By Rev. Jim Innes
The sport of "Fishin" is an exciting process of decision-making and resourcefulness.
It is an incredible mix of science, history, geography, and economics. And, when all prep is completed, it brings you to the water's edge, where the grip of nature and the hopeful thrill of anticipation outweighs all else going on in your life.
Fishing is a challenging complexity of considerations. A wealth of wisdom supplements the creative competence of putting a rod in the water. You can be taught it, and/or read about it, and/or experiment with it. And, just when you think you've mastered it, the winds change, the tides turn, and all your best efforts leave you high and dry. Importantly, this is why the sport is called Fishing and not `Catching.'
Catching is a bonus. Nonetheless, success at catching (which is different than success at Fishing) is a matter of where you fish and what you are fishing for. A big lake for big fish can leave you 'beat' many more times than fishing a hot spot for small pan fish.
Considerations are also given for the bait used, the time of day, the water temperature, and the wind's direction. I also heard that if you cast with one eye open and your mouth tightly closed, your chances are improved.
As I see it, folks who engage in sport fishing for what they will catch are quickly disheartened. Those who genuinely engage in the sport absorb themselves in the art of being well prepared. And that preoccupation is what makes the sport so appealing.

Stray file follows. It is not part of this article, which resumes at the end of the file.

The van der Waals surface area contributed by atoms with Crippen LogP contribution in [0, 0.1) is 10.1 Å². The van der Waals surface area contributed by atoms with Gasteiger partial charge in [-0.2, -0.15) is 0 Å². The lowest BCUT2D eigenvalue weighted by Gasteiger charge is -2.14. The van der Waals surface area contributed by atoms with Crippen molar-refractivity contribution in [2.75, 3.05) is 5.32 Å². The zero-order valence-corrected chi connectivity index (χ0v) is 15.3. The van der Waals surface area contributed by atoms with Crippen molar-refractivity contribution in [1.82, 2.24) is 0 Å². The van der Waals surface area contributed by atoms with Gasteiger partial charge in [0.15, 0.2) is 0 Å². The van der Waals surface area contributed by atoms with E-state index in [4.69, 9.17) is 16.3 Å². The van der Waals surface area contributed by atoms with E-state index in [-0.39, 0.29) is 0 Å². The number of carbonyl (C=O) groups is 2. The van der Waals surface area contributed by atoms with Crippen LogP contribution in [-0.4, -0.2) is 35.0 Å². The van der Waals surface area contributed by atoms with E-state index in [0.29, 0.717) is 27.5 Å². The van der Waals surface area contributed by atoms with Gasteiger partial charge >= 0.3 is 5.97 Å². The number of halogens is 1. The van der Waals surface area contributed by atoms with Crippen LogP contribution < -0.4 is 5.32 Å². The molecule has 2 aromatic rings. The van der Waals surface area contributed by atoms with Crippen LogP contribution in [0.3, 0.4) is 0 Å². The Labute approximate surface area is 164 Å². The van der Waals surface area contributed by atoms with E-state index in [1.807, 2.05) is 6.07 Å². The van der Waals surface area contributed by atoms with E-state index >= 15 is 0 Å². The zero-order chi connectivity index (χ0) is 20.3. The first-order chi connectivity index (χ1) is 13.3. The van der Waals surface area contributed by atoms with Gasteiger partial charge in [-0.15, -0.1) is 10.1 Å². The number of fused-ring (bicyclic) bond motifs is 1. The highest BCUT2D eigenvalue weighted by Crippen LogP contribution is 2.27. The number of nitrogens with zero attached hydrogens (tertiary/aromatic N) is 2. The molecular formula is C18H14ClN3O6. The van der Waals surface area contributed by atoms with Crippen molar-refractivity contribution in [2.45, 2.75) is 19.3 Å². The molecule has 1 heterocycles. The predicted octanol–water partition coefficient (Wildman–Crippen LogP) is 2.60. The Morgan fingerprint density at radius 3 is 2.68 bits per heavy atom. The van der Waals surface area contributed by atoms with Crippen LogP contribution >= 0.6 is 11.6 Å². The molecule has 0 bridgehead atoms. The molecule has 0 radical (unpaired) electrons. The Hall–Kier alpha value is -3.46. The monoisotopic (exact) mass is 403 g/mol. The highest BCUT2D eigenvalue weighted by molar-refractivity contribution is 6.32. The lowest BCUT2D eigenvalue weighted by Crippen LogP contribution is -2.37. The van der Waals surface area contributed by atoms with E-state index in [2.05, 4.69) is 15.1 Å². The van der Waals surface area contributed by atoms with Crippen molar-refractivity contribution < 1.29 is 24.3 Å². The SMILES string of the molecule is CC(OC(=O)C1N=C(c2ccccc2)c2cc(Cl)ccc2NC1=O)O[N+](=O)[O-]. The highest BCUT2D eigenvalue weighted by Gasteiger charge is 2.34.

Fishing does not start at the fishing hole; it begins when you decide to try. It may take weeks of planning to determine when and where to go, what kind of fish to pursue, and what bait to use. And, whether you are fishing from a boat or dock, from beside a stream or lake, there is the proper equipment to collect, clothing to choose, and food to pack.
If you're a planner and like to write your own adventure, there are endless choices in fishing equipment, tackle, transportation, destination, and accommodation.
You can create a different experience each time you go out. You might simply decide, "I want to catch trout," and after researching where and how to catch them, find yourself in a brand-new location with equipment never before used.
There are endless stories about how to manage your success--every opinion on what style of casting, trolling, or jigging to use on a particular day, in a specific spot, for a certain fish. There are online fish sites and widely circulated magazines. There are fishing emporiums (like Capella's) that open the imagination to what's possible (and not). There are also small private bait shops whose owner knows the local scene firsthand.
It's also a sport well-regulated and managed. Licenses need to be bought, and policies need to be followed. Many of these enforced laws have to do with what time of year certain fish can be caught and in what quantities. As well, rules around trespassing and littering are intrinsic to the sport.
So, next time you see a sign that says "gone fishin", know it was not an effortless plan to step back. The love of the sport is in the planning and implementation--a complex strategy to beat the odds.
Rev. Jim Innes is the rector of the Regional Ministry of South Huron.